Courtesy Andy Hampsten.
By Charlie Melk
The ‘80’s was the decade when the United States suddenly found itself in the
hunt for major victories in Europe. Several intrepid individuals, such as
Jonathan Boyer, Mike Neel, and George Mount had made an impression in the
European peloton by the late ‘70’s, but it wasn’t until a new group of young and
promising professionals hit the scene in the early to mid ‘80’s that people
started taking this collection of young upstarts seriously. And as is always the
case in situations where the underdog is present in such a difficult sport as
cycling, respect must be earned the hard way - with results.
Before Lance Armstrong - before Tyler Hamilton, Levi Leipheimer, Bobby Julich,
George Hincapie, Fred Rodriquez, Kevin Livingston, and Jonathan Vaughters, among
other notable talents, there was a group of American cyclists that would prove
instrumental in paving the way for today’s stars.
Greg LeMond, winner of the World Professional Road Race Championship in 1983
as well as the Super Prestige Pernod Trophy (the equivalent of today’s World
Cup) that same year, certainly made an early and distinctive mark. As we all
know now, LeMond went on to win three Tours de France (1986, 1989, and 1990),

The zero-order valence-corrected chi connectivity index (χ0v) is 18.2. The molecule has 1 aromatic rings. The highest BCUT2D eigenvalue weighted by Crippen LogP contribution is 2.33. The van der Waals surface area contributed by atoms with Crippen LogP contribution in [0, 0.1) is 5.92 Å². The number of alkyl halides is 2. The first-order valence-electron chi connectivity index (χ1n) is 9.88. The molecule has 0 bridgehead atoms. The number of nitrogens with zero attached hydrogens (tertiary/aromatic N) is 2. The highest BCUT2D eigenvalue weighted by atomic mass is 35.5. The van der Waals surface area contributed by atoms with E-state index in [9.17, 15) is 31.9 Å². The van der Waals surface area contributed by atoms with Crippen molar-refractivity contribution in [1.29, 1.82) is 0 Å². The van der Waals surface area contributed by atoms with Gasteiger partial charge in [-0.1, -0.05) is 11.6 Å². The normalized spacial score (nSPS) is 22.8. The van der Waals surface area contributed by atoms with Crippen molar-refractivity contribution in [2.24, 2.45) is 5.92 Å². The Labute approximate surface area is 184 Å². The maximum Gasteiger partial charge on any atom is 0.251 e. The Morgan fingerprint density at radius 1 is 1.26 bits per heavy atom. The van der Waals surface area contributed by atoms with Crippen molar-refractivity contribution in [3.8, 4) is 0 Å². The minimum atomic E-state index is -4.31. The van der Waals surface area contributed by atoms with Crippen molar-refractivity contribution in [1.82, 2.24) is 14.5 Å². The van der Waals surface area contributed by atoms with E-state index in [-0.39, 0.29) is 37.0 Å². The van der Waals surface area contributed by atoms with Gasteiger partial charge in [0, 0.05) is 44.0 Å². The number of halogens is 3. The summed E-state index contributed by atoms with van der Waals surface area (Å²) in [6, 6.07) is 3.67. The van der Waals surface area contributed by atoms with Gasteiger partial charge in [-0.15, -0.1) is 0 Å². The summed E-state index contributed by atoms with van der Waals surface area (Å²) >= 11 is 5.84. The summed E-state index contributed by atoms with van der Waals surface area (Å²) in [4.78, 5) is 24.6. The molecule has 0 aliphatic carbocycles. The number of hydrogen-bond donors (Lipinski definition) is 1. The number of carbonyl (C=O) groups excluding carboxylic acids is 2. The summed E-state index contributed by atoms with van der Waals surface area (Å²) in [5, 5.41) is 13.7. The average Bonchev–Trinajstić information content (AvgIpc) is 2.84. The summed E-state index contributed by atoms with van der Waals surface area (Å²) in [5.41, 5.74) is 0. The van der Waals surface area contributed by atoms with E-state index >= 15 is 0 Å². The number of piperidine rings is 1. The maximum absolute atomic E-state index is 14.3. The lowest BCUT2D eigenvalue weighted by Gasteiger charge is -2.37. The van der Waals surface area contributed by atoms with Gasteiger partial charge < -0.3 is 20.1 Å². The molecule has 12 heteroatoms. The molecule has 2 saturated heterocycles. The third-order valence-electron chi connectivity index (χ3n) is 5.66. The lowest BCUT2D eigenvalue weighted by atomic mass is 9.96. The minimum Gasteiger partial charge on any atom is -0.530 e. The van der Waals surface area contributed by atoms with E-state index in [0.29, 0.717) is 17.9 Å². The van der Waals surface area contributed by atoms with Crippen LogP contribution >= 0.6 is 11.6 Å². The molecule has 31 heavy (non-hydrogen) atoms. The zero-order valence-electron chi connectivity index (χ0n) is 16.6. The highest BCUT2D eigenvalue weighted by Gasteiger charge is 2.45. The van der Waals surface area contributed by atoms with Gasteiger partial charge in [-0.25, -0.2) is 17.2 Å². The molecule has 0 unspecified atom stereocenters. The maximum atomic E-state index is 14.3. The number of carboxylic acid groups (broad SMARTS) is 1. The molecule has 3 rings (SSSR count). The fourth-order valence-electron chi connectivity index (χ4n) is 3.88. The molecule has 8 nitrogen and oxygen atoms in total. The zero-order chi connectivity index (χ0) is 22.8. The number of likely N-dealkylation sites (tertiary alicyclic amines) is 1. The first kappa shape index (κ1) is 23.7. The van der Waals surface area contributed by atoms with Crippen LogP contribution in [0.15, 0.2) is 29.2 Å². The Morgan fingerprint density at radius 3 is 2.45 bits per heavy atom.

another World Championship title (1989), and numerous other high profile events,
despite the fact that his career was perilously divided by a terrible hunting
accident that left him 20 minutes away from bleeding to death in 1987. LeMond’s
results speak for themselves, and no one would argue that he is undoubtedly the
father of the modern era of bike racing in the United States.
But there were others too, not so far removed from LeMond’s eminent stature.
1985 marked the first year that an American based team would tackle Europe en
masse, in the form of Jim Ochowicz’s 7-Eleven team - a team comprised entirely
of North American neo-pros like Davis Phinney, Eric Heiden, Alex Stieda, and a
younger, leaner, and perhaps less gesticulation-prone version of Bob Roll - and
from the very start they bucked the odds and made their presence known.
At their debut grand tour, the 1985 Giro d’Italia, 7-Eleven came away with
two stage wins - a feat that was astonishing given their lack of international
experience at the highest level of the sport - Ron Kiefel took the stage to
Perugia, while another American, riding his first professional race in Europe,
won the stage to Gran Paradisio. We’d be hearing a lot more from him in the
years to come. His name was Andy Hampsten.
Andy had been quietly making a name for himself for several years. In the
junior ranks, he joined the National Team in 1979, where he went on to win the
bronze medal at the Junior World Championships 70 km TTT in Buenos Aires,
Argentina, along with Greg LeMond (who also took the gold medal in the road race
and the silver medal in the individual pursuit), Mark Frise, and Jeff Bradley.
1980 saw him win the National Junior Individual Time Trial Championship title
and again medal in the Junior Worlds TTT, this time moving up to silver. He
continued to ride on the National team through 1984, where he was part of the
team that won the Senior National TTT Championship.